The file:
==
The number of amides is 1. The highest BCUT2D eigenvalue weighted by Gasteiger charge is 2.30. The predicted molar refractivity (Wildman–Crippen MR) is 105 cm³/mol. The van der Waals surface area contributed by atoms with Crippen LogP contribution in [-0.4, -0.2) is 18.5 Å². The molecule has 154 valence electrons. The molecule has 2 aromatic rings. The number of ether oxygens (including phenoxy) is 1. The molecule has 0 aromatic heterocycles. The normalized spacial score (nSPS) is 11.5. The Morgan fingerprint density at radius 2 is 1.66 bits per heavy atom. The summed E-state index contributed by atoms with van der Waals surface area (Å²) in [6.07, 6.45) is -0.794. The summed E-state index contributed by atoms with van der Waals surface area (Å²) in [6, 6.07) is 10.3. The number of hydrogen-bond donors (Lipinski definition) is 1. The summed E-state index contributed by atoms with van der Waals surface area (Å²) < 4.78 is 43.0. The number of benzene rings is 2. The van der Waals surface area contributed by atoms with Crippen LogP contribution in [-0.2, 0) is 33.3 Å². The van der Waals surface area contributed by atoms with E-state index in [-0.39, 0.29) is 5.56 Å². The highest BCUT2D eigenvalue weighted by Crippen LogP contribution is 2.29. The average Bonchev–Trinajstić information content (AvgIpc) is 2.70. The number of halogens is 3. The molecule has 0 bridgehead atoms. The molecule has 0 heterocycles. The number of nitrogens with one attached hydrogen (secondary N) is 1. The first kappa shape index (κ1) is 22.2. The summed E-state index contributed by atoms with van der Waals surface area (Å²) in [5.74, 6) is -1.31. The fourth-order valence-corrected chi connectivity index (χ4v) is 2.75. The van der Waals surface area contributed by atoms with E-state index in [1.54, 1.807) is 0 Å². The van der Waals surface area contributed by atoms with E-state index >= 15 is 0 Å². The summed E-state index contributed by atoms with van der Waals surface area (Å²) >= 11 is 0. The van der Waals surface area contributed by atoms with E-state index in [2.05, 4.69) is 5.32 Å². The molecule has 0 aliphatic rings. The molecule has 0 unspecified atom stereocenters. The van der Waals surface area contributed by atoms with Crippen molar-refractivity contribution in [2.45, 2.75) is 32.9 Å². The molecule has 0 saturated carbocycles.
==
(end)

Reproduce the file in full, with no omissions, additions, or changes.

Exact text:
The number of amides is 1. The highest BCUT2D eigenvalue weighted by Gasteiger charge is 2.30. The predicted molar refractivity (Wildman–Crippen MR) is 105 cm³/mol. The van der Waals surface area contributed by atoms with Crippen LogP contribution in [-0.4, -0.2) is 18.5 Å². The molecule has 154 valence electrons. The molecule has 2 aromatic rings. The number of ether oxygens (including phenoxy) is 1. The molecule has 0 aromatic heterocycles. The normalized spacial score (nSPS) is 11.5. The Morgan fingerprint density at radius 2 is 1.66 bits per heavy atom. The summed E-state index contributed by atoms with van der Waals surface area (Å²) in [6.07, 6.45) is -0.794. The summed E-state index contributed by atoms with van der Waals surface area (Å²) in [6, 6.07) is 10.3. The number of hydrogen-bond donors (Lipinski definition) is 1. The summed E-state index contributed by atoms with van der Waals surface area (Å²) < 4.78 is 43.0. The number of benzene rings is 2. The van der Waals surface area contributed by atoms with Crippen LogP contribution in [-0.2, 0) is 33.3 Å². The van der Waals surface area contributed by atoms with E-state index in [-0.39, 0.29) is 5.56 Å². The highest BCUT2D eigenvalue weighted by Crippen LogP contribution is 2.29. The average Bonchev–Trinajstić information content (AvgIpc) is 2.70. The number of halogens is 3. The molecule has 0 bridgehead atoms. The molecule has 0 heterocycles. The number of nitrogens with one attached hydrogen (secondary N) is 1. The first kappa shape index (κ1) is 22.2. The summed E-state index contributed by atoms with van der Waals surface area (Å²) in [5.74, 6) is -1.31. The fourth-order valence-corrected chi connectivity index (χ4v) is 2.75. The van der Waals surface area contributed by atoms with E-state index in [1.54, 1.807) is 0 Å². The van der Waals surface area contributed by atoms with E-state index >= 15 is 0 Å². The summed E-state index contributed by atoms with van der Waals surface area (Å²) >= 11 is 0. The van der Waals surface area contributed by atoms with E-state index in [2.05, 4.69) is 5.32 Å². The molecule has 0 aliphatic rings. The molecule has 0 unspecified atom stereocenters. The van der Waals surface area contributed by atoms with Crippen molar-refractivity contribution in [2.45, 2.75) is 32.9 Å². The molecule has 0 saturated carbocycles.